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Retiring In A Volatile Market

Planning for a nearing retirement during market volatility is unsettling.Whether you are on the cusp or have already made the leap, a market downturn’s impact on your savings will be felt now and potentially for years to come. How do you keep your plan on track and your desired lifestyle in place?It all comes down to managing income, expenses and taxes appropriately.
There are strategies that you can implement today that can help to improve your retirement outlook and ensure you are able to live the life you desired in retirement. Keep in mind that the use of some of the strategies will be even more powerful if you start planning for them well before retirement.

Set A Realistic Budget & Stick to It

Lifestyle creep can impact us all. No matter how carefully you budget, the numbers on the spreadsheet can look much different from reality when faced with fun events, delicious food, seeing family, a quick weekend trip, or anything else. You get the idea.Couple that with a volatile market and you may find yourself having to sell investments in a down market. This not only cements the loss, but it also increases the amount of shares you may need to sell to cover your expenses, further hindering the ability for your portfolio to recover.Reviewing your budget to ensure you keep your spending at a level that is commensurate with your income is critical. This may require some difficult decisions about cutting back when markets are down, but it can also mean that you can afford to spend more when markets are good.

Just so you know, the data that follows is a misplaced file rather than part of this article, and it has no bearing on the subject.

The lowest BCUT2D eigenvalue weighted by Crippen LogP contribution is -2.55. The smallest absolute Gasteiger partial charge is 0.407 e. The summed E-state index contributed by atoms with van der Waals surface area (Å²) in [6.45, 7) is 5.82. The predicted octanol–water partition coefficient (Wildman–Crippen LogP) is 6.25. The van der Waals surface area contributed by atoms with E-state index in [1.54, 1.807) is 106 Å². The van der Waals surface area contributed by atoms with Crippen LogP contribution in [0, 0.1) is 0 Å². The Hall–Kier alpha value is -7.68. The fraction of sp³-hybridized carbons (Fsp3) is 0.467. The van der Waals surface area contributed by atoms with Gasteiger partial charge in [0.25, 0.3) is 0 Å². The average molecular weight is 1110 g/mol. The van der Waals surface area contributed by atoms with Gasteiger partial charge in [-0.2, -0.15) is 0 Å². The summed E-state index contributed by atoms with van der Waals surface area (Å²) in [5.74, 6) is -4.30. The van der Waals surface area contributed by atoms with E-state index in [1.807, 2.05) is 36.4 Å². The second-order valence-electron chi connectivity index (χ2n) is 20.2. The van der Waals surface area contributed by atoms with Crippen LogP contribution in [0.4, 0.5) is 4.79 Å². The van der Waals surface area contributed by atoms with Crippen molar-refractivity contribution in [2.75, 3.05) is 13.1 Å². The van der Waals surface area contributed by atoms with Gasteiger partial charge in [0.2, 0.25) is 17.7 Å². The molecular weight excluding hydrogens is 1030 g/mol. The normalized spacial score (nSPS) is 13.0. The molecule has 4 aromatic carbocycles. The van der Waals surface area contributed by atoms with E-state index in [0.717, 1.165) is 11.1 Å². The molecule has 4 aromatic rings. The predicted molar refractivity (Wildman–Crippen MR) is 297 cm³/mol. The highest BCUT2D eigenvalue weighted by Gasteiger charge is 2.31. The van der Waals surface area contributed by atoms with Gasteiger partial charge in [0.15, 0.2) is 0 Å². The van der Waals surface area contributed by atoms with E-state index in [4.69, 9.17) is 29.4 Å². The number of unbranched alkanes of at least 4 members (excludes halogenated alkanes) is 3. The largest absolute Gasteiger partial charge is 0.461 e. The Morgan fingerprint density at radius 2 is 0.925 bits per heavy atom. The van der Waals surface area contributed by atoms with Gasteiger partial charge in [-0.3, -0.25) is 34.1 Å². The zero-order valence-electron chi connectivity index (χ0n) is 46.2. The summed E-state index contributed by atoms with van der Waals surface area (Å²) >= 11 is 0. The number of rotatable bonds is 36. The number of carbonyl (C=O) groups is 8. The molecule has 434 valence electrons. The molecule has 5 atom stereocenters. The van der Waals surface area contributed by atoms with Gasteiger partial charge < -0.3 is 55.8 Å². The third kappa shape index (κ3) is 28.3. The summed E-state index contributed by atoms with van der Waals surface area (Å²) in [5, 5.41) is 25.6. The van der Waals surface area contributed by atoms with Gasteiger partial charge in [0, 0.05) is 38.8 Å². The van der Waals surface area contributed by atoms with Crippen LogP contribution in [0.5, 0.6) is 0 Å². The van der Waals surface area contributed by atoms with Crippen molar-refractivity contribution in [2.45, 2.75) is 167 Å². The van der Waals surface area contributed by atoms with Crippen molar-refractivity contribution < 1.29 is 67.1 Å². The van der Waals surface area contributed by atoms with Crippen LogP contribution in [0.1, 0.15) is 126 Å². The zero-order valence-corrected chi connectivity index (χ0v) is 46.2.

Create An Asset Allocation Aligned with Your Financial Needs

Different types of investments have different risk and volatility characteristics associated with them.For example, small company stocks are a lot riskier and will move up and down in price much more than US Treasury Bonds, which have much smaller price fluctuations.That’s why it is important that your portfolio is invested in a manner that suits your financial needs when approaching or living in retirement.That may mean keeping near term income needs in safer investments such as cash or short-term bonds, more intermediate term income needs in risker bonds and long-term income needs invested in stocks to provide growth potential.Having these different “buckets” also means that you won’t have to sell your risker stock investments when the market is down and can allow for their price to recover.

Take a Proactive Approach to Taxes

Planning strategically for taxes can help you keep more of your income.
Investing in a tax efficient manner, understanding what accounts to draw from and when and knowing what investments to sell will all impact the after-tax value of your money. And the less you pay in taxes, the more that stays in your pocket to fund your retirement.
So, what are a few actionable ways to help manage taxes?
• Hold tax efficient investments in taxable accounts and income producing assets in tax-deferred accounts.
• Take advantage of long-term capital gains by holding investments in a taxable account for more than 1-year.
• Use tax loss harvesting to your benefit.
• Create income flexibility by having accounts with different tax characteristics – more on this below.

Maximize Tax-Free Social Security Income